We put in at Frain Ranch to cut off the first 5 miles, and about two hours of total shuttle time. This also puts you in immediately above the first rapid, Caldera. It’s an impressive rapid, quite long, and busy the whole way down. There was a stoppage up top to scout and I decided to bounce down and find a good spot to take photos from. Even though I went a decent length, it was still only half way down the rapid. There were two nice big rocks that made pour overs for you to thread through and big holes to dodge. Thus we were right into the meat of the run, with plenty of excitement to be had. All of us decided to dodge the rocks except Matt, who thought boofing the top one was a good idea. I wish I had, but I was still off put by the sharp rocks on this coast.
As we headed down, the beautiful canyon and difficult rapids continued. All were fun and the excitement kept up. We eventually got to Hells Corner, a nice large multi-stage class IV rapid. From the top where it drops off you are unable to see down the rapid as it’s blocked by a large boulder/pourover on the left and a smaller one to the right. I eddy hopped down as far as I could without entering to see if I could see a line from my boat. The lower position allowed me to see a between the boulders from right to left, that I could chain with what I saw slightly higher. I dropped in and threaded through the boulders to see a nice line to an eddy river right. Made my way over to it and jumped out to grab some photos.
Upon getting out of my boat I found that the rapid continued for quite some time, and I was probably only about a third of the way down at most. The river turned to the left at the bottom of this segment, with the busy water continuing until it turned back to the right and out of sight. No where in this did it seem like the rapid was beginning to let up. Matt came down after I had set up to grab photos and joined me on the shore to set safety. Once David had finished scouting, Todd came down to join us. Then David ran the rapid and blew right past us. We had no idea what the rest of the rapid looked like, and Todd continued on with David as Matt and I jumped into our boats.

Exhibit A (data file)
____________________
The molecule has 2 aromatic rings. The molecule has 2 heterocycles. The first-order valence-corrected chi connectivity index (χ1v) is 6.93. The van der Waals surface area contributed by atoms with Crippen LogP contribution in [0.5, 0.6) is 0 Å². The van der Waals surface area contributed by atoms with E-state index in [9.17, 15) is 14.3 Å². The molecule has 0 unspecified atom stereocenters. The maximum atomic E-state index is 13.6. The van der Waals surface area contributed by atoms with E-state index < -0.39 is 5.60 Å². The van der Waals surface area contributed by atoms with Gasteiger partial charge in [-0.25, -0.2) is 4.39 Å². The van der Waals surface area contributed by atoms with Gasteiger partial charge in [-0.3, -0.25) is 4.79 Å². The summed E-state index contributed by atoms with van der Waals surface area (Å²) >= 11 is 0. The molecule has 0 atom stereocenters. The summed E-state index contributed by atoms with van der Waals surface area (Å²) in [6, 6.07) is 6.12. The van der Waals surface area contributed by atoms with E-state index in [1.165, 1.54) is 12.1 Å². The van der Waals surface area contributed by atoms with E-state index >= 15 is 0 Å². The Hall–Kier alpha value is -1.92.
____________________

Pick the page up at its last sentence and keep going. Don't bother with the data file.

Around the next corner was some nice 3/4ish run out and a nice eddy or two before the next rapid. The good class 3+ rapids continued as we went further down the river. In one of the rapids I ended up finding the FU rock. The river gave me the finger. I hit a nice pointy rock why rocketing down a rapid, giving my boat a little extra rocker. Eventually we came to the end of a very awesome run, thoroughly enjoying it. Before fetching the car from the put in we went further downstream to hunt for a hot spring we saw on the map. We eventually found it, but all that was there was a bunch of tall grass, and a concrete cap.
While the hot spring was a bust, there were plenty of blackberry bushes in the area. We also learned that taking out at access point 5 or 6 would probably be better. You get to paddle a couple more good rapids and there is no drive off the “road” to the river. We then made the trek back up out of the canyon and to Klamath Falls. On the way back we did some searching and discovered that the falls the town got its namesake from had been flooded under a dam. When back in town we stopped at Klamath Basin Brewing Company, which had a nice selection of beers on tap.
Woke up for day two and packed up for a couple days down through Oregon. The night before we had decided that the best option was to head south to follow the water as it was generally dry where we were. The eventual destination chose was the Klamath with a stop along the was to boat in Bend, Oregon. We were drawn in by the Deschutes which runs through downtown Bend. We had mostly finished up packing and Todd and I headed over to the Outdoorplay warehouse to see if I could find a replacement backband for my boat. They luckily had one in stock and were willing to help me out and sell me one direct from their warehouse. While acquiring the needed supplies a double rainbow appeared over the Columbia River, signs it would be a good day.
Deschutes River south of Warm Springs on US-26
That being done we headed back to the highway to meet back up with Dave and Matt. Once we had gathered them we proceeded to route 97 to head south, through nothingness and on to Bend. We passed through a small town in the desert that was at the upper reaches of the Deschutes. Around this time Todd and I realized we were running low on gas and this was probably the last gas station for a while (about 47 miles). We conferred and Dave though we could make it and the gas would be cheaper so we continued on. As the gauge decreased our apprehension increased. Relief came when we neared the town but is was short lived as the engine cut out about two miles outside of town. After a short wait Dave and Matt had a gas can and we were mobile again and heading to Bend.
We pulled into Bend and shortly after leaving the highway we got to the take out. The water was flat and there were a multitude of people on SUPs. Upon getting to the put in, we discovered our chosen access point (a park, for the shortcamp variant) had been paved over to build a development along the river. After some deliberation we decided to follow a fence at the edge of the development down to the river. The hike was a bit of a painful traipse through bushes and brambles. Once on the river we were greeted by signs warning of dangerous falls and a trail on the other side of the fence that looked like a proper access point.
Todd at the bottom of Playtime